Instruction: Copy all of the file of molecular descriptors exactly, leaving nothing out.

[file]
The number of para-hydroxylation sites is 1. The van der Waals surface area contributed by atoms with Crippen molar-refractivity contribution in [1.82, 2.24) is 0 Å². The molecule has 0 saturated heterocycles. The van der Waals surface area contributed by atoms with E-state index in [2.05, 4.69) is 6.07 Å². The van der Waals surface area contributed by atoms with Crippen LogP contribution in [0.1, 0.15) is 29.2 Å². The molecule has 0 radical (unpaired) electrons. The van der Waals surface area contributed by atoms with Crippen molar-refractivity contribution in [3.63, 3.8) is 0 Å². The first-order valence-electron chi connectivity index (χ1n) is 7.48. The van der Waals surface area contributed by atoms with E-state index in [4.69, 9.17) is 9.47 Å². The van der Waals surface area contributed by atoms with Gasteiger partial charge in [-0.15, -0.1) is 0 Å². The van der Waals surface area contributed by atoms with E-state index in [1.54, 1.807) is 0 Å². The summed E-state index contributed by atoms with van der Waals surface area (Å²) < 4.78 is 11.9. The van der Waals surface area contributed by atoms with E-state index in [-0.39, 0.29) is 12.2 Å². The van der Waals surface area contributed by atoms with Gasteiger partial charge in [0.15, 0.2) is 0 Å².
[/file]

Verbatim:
The number of para-hydroxylation sites is 1. The van der Waals surface area contributed by atoms with Crippen molar-refractivity contribution in [1.82, 2.24) is 0 Å². The molecule has 0 saturated heterocycles. The van der Waals surface area contributed by atoms with E-state index in [2.05, 4.69) is 6.07 Å². The van der Waals surface area contributed by atoms with Crippen LogP contribution in [0.1, 0.15) is 29.2 Å². The molecule has 0 radical (unpaired) electrons. The van der Waals surface area contributed by atoms with Crippen molar-refractivity contribution in [3.63, 3.8) is 0 Å². The first-order valence-electron chi connectivity index (χ1n) is 7.48. The van der Waals surface area contributed by atoms with E-state index in [4.69, 9.17) is 9.47 Å². The van der Waals surface area contributed by atoms with Gasteiger partial charge in [-0.15, -0.1) is 0 Å². The van der Waals surface area contributed by atoms with E-state index in [1.54, 1.807) is 0 Å². The summed E-state index contributed by atoms with van der Waals surface area (Å²) < 4.78 is 11.9. The van der Waals surface area contributed by atoms with E-state index in [-0.39, 0.29) is 12.2 Å². The van der Waals surface area contributed by atoms with Gasteiger partial charge in [0.15, 0.2) is 0 Å².